Covered Beaker

Hans Greiff German

On view at The Met Cloisters in Gallery 16

This lavish silver beaker from the medieval town hall of Ingolstadt, in Bavaria, bear clear witness to the prosperity of the city and its residents, above all the fraternal members of the town council. The town hall boasted a treasury full of silver, and an on-site pub or "Trinkstube," in addition to its predicable tall towers and a fine clock. The town council members and guild leaders who gathered for meetings there appear to have taken the responsibility for celebration seriously.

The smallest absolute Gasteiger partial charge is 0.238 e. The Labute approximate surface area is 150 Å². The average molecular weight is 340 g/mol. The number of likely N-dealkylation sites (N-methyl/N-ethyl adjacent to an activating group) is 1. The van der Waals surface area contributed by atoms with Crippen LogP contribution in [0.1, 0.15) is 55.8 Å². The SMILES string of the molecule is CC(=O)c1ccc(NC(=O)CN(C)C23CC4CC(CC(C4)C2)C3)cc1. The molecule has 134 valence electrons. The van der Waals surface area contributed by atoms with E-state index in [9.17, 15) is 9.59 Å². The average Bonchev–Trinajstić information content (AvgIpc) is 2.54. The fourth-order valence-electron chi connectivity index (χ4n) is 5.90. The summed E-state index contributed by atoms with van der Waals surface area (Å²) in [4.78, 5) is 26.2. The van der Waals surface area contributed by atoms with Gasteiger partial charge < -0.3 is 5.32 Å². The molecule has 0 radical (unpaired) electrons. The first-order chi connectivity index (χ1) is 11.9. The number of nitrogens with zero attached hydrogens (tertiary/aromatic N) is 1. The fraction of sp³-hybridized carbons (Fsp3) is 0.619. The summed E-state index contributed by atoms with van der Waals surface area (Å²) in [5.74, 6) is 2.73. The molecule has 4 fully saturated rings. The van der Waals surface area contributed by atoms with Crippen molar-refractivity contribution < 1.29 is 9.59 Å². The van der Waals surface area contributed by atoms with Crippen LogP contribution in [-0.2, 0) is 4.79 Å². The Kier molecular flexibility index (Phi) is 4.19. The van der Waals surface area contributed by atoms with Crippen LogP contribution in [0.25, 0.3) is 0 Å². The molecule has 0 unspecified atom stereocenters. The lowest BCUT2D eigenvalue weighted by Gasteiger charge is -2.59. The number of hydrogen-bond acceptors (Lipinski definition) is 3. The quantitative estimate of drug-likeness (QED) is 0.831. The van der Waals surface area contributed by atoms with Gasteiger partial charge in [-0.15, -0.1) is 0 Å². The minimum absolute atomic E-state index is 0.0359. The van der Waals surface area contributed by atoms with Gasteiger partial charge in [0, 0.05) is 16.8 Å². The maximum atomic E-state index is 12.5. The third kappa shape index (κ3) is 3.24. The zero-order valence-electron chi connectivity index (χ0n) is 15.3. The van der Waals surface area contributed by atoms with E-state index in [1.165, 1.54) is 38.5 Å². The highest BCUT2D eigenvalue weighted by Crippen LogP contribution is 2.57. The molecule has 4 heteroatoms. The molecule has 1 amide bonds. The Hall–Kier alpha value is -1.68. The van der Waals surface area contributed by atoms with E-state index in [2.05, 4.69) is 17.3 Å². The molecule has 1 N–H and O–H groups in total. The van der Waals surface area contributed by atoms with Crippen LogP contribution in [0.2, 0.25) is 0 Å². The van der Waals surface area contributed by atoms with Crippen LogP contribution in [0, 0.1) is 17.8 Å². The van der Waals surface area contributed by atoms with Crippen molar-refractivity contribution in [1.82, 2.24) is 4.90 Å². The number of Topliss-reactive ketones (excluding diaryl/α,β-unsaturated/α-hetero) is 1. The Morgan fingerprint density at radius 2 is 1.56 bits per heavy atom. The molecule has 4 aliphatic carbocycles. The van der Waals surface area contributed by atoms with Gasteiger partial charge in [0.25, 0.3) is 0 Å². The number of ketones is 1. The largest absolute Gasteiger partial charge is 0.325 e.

On the base of this example, kneeling knights hold the painted arms of a mayor of Ingolstadt, Hans Glätzle, in whose honor it was given to the town treasury. But did Glätzle himself pay for this ostentatious silver beaker? Arms found on the inside of the lid could be those of the bakers’ guild, but have also been interpreted as that of the barbers or the bathhouse attendants!

The weight of the silver in Marks and Lots (old units of measurement) is written on the underside of the beaker, along with the city’s hallmark, a rampant (standing) panther. Although there is no maker’s mark, the Ingolstadt goldsmith Hans Greiff likely created this beaker to honor Mayor Glätzle, whom Greiff would succeed as mayor in 1498.

Covered Beaker, Hans Greiff (German, active ca. 1470–died 1516 Ingolstadt), Silver, gilded silver, enamel, and cold enamel, German

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